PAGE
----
Giv­ing Tues­day cam­paign helps non­prof­its

Cecil Whig - - FRONT PAGE - By JANE BELLMYER

ELK­TON

jbellmyer@ce­cil­whig.com

— Af­ter the hus­tle of Black Fri­day and Small Busi­ness Satur­day and the busy­ness of Cy­ber Mon­day comes the gen­tler gift­ing trend: Giv­ing Tues­day.

Ce­cil County non­prof­its are join­ing the move­ment aimed at mak­ing do­na­tions to worth­while or­ga­ni­za­tions as a gift-giv­ing al­ter­na­tive.

“Giv­ing Tues­day is when peo­ple are in­vited to give back to or­ga­ni­za­tions that mean some­thing to them,” said Cody Palmer, of Sandy Cove, a Chris­tian re­treat, con­fer­ence cen­ter and camp­ground near North East.

Dawn Cowhey, from Ch­e­sa­peake Fe­line As­so­ci­a­tion, said the an­i­mal wel­fare group will try again this year to raise funds with Giv­ing Tues­day.

“We posted on our Face­book and web­site last year and re­ceived dis­mal re­sponses,” Cowhey said via email.

Sandy Cove, on the other hand, had re­mark­able suc­cess, Palmer said.

“This will be our third year. We raised $15,000 for Sandy Cove last year,” he said of the cam­paign launched through their web­site and so­cial me­dia plat­forms. “It’s a big day to con­nect on­line.”

Those who choose to do­nate to Ch­e­sa­peake Fe­line As­so­ci­a­tion this year should know that money would go to good use, Cowhey said.

“All do­na­tions would be used for care and med­i­cal treat- ment of fe­lines in our care,” she said. “We would also use any do­na­tions to help peo­ple within Ce­cil County de­fer the costs for spay­ing and neu­ter­ing of feral or owned cats.”

Ac­cord­ing to the Giv­ing Tues­day web­site, the move­ment be­gan five years ago as a way to sup­port com­mu­nity char­i­ties.

#Giv­ingTues­day kicks off the char­i­ta­ble sea­son, when many fo­cus on their hol­i­day and end-of-year giv­ing,” the web­site reads.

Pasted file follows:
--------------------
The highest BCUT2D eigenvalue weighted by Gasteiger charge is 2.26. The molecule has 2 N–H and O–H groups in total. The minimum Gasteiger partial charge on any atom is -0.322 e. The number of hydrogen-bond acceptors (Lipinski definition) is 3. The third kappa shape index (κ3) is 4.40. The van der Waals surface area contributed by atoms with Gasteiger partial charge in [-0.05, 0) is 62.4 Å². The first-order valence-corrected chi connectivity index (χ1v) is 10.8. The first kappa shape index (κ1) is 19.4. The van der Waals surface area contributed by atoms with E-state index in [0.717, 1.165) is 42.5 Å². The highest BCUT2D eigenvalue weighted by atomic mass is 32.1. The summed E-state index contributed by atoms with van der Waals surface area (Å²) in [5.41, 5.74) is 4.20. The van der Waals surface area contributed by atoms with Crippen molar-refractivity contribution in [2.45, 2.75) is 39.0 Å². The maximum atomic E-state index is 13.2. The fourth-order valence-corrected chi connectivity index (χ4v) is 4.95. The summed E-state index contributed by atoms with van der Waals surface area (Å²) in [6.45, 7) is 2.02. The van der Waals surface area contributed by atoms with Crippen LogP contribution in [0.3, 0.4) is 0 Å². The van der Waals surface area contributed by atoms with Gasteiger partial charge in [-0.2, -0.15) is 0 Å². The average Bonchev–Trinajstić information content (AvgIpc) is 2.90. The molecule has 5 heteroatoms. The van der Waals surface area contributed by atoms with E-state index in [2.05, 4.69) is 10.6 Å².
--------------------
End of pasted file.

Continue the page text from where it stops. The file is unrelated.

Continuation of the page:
While con­tri­bu­tions help with the tax obli­ga­tions by low­er­ing the amount of money due, Giv­ing Tues­day of­fers al­ter­na­tive gift ideas in do­nat­ing to ser­vice or­ga­ni­za­tions in the name of your gift re­cip­i­ent rather than gift cards, knick knacks and pot­ted poin­set­tias.

The Anthony E. Wey­mouth Foun­da­tion, which op­er­ates The Woods Place, a re­treat and ed­u­ca­tional cen­ter near North East, is also par­tic­i­pat­ing in Giv­ing Tues­day. Bill Ma­chold, ex­ec­u­tive direc­tor, said any do­na­tions would be used to pro­vide such things as skills work­shops.

“We would be spon­sor­ing a va­ri­ety of ac­tiv­i­ties; per­sonal im­prove­ment, par­ent­ing skills, yoga,” Ma­chold said of the types of pro­grams of­fered.

The foun­da­tion is also pre­par­ing to pub­lish self-help ma­te­ri­als.

Even if a fa­vorite char­ity is not regis­tered with the Giv­ing Tues­day web­site, do­na­tions can cer­tainly be made. Many or­ga­ni­za­tions will pro­vide a gift card you can present or will mail the card on your be­half.

Other par­tic­i­pat­ing groups, ac­cord­ing to the Giv­ing Tues­day web­site, in­clude S.T.E.P.S. Re­cov­ery Re­sources Inc. and Meet­ing Ground. April Foster, direc­tor of S.T.E.P.S., said any do­na­tions the group re­ceives would go to­ward ad­dic­tion and drug ed­u­ca­tion.

“We want to con­tinue get­ting in­for­ma­tion out to the pub­lic about treat­ment and re­duc­ing the stigma,” Foster said.

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